Side effects

If you experience chest pain, shoulder pain, back pain, abdominal pain, light-headedness, heartburn or shortness of breath, stop wearing the binder immediately. Speak with your doctor and make sure you are accurately sized in your binder. Email us, we don’t mind!
 

Dysphoria

Remember to take care of your body even if you are struggling with your feelings about it. Dysphoria can make people feel very low and self destructive, especially with long waiting times for treatments, and feeling like you can’t be yourself.
Talk to someone you can trust if you are feeling like this, it helps to not struggle alone and maybe they can help you.
 

Medical conditions

IF YOU HAVE A MEDICAL CONDITION SUCH AS ASTHMA CONSULT A DOCTOR BEFORE BINDING.

COVID-19

If you start showing symptoms of COVID-19 you must stop wearing your chest binder. Symptoms include:
  • a high temperature
  • a continuous cough
  • Loss of taste
Wearing a binder, even one the correct size can cause unnecessary strain on your lungs and ribs if you are sick.
 

Stretches

Stretching is important to prevent bad posture and discomfort. You can do any/all of the following 5 stretches when you take off your binder or when you take a break from binding during the day.
We encourage you to research and find what works for you and your body.
 1. Standing Stretch: Stand with your feet hip width apart with your back straight. Interlock your fingers behind you. Push your arms up and back away from your body until you feel the stretch and hold for 15-30 seconds. Repeat once more. 
2. Doorway Stretch: Stand in a doorway with one foot in front of the other. If you are stretching your left pectoral muscle, your right leg should be in front of you and slightly bent. When stretching your right chest muscle, put your left leg in front of you. Bend one arm at a 90° angle and place your palm on the door frame. Carefully lean forward on the side that you're stretching. You should feel your chest open and stretch. Turn your head in the opposite direction of the stretch if you feel you want increase it and stretch the neck. Hold for 15-30 seconds.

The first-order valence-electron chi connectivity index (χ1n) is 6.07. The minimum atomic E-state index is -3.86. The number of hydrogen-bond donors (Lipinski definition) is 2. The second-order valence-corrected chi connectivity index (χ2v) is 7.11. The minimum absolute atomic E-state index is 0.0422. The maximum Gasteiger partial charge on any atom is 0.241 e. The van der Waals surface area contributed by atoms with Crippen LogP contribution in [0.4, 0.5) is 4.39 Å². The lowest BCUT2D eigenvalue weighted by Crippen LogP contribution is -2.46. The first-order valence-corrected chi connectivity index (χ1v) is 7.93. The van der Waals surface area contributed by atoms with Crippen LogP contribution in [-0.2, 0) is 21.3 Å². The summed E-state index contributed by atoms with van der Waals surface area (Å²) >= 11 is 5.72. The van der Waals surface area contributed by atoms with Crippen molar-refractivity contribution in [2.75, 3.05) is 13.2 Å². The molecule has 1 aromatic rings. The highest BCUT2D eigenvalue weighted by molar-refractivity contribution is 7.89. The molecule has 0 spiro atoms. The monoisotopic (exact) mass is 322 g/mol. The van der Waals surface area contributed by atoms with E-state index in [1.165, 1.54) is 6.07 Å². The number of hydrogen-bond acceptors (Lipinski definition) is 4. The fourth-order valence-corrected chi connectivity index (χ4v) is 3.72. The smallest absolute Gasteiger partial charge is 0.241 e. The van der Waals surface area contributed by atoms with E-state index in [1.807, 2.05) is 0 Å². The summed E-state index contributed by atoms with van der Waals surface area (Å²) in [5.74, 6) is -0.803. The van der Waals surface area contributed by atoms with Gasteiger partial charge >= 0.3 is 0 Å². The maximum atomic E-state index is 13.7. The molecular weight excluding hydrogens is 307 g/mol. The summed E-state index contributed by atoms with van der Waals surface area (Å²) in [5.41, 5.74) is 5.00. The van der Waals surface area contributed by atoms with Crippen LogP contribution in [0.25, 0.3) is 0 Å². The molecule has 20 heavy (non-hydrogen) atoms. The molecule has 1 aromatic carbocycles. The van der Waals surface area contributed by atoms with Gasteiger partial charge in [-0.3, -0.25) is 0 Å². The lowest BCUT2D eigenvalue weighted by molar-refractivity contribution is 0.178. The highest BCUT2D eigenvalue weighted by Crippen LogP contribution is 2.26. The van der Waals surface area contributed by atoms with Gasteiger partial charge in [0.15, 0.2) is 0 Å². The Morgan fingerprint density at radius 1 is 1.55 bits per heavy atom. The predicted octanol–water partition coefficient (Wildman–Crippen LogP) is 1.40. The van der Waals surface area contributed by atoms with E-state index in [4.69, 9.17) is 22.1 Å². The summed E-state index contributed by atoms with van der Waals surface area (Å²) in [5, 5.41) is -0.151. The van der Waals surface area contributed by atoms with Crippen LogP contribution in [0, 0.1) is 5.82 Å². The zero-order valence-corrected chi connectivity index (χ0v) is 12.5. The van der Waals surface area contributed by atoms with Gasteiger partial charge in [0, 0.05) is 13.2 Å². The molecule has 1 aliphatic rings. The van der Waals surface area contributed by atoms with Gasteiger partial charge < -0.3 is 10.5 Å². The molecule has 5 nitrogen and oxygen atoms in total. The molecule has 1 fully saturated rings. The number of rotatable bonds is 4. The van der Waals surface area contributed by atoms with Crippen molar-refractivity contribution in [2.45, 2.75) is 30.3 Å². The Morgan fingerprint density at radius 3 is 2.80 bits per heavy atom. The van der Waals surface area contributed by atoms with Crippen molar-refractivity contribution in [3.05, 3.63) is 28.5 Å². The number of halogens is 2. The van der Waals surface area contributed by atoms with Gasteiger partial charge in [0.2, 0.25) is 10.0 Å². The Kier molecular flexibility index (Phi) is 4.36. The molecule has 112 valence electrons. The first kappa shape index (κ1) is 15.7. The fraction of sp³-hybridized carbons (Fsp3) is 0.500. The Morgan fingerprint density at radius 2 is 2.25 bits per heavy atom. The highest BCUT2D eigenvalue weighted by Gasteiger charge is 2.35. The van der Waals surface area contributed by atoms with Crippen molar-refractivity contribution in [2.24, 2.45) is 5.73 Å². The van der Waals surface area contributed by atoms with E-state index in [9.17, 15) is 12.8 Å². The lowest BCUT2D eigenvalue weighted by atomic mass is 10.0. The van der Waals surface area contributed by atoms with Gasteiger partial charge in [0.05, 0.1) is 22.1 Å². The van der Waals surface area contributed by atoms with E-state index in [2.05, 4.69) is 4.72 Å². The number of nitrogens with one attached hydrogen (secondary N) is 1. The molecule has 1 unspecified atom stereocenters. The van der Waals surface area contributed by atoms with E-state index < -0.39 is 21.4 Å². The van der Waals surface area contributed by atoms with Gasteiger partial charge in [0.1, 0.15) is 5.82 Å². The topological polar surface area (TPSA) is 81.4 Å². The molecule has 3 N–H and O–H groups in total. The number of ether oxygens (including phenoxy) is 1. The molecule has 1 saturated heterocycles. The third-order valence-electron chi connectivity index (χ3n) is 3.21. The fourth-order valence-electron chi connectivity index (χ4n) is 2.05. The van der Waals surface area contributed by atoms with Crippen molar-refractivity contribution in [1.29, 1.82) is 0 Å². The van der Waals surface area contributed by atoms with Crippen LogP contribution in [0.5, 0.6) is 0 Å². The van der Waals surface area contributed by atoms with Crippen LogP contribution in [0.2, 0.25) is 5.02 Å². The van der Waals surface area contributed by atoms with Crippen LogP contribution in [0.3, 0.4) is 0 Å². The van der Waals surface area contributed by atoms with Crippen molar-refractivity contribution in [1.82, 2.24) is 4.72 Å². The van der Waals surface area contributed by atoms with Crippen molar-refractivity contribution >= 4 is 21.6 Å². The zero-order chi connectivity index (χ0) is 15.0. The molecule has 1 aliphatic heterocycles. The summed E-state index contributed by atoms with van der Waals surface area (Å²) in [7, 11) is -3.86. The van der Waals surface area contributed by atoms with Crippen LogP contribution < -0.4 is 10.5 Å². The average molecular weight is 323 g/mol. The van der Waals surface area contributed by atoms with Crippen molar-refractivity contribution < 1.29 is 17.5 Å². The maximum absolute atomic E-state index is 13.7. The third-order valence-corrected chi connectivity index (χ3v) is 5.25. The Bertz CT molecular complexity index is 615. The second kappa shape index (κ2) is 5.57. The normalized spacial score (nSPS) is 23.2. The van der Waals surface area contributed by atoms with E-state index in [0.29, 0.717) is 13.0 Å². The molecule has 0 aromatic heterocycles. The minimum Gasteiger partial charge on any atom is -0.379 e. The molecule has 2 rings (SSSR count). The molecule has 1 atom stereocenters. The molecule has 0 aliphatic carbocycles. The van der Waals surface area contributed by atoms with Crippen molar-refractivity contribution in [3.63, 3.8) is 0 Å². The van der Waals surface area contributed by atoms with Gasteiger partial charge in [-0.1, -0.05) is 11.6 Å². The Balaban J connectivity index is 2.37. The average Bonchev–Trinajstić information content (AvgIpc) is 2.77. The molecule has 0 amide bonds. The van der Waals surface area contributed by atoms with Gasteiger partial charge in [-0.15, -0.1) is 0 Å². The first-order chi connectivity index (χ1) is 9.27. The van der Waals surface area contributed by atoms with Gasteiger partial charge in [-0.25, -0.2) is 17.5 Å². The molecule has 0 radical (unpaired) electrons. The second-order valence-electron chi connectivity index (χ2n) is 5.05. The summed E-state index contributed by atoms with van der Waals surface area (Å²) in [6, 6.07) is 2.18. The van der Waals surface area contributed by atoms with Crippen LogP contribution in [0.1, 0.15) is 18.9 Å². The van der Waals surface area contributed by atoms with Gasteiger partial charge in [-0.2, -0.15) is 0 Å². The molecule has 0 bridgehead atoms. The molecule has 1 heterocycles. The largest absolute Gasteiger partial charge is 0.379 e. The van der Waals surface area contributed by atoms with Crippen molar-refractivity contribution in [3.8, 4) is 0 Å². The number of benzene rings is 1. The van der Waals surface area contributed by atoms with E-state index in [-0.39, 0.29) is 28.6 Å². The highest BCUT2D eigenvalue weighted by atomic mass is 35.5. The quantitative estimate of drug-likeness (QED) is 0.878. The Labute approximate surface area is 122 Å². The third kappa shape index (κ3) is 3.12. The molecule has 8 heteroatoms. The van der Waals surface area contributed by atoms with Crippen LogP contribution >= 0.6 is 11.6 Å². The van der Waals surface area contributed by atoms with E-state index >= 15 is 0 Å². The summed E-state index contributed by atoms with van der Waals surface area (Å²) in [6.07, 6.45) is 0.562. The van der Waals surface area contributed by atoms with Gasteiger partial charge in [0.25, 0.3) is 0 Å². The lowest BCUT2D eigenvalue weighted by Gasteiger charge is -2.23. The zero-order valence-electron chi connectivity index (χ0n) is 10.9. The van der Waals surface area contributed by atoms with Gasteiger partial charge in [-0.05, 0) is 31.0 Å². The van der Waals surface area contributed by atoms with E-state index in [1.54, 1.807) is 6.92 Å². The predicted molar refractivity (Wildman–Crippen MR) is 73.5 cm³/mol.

3. Corner Stretch: Stand 1ft from a corner with your dominant leg in front of you with your legs slightly bent. Your dominant foot should be closer to the corner than the rest of your body. Your back should be straight and your shoulders should be squared. Your dominant foot is on the same side as the hand that you write with. 4. Shoulder Rolls: Maintain good posture while standing or sitting. Roll your shoulders up, back, and down. Do this movement 10 times.Then, roll your shoulders up, forward, and down 10 times.
4. Shoulder rolls:  Maintain a good posture while standing or sitting. Roll your shoulders up, back, and down. Do this movement 10 times. Then reverse the movement 10 more times.
5. Cat/Cow Stretch: This is a yoga pose, a yoga class/ youtube yoga routine would be excellent to help with binding aftercare. Place your hands underneath your shoulders and your knees underneath your hips. On an inhale, fill your belly with air and let it sink down as you look up. Exhale as you engage your abdominals, tuck your chin into your chest, and round your spine. Continue this movement for a few minutes, paying special attention to your shoulders.
 
 
If you have any further binding safety questions or suggestions for content we should add to this page, please email us at info@spectrumoutfitters.co.uk.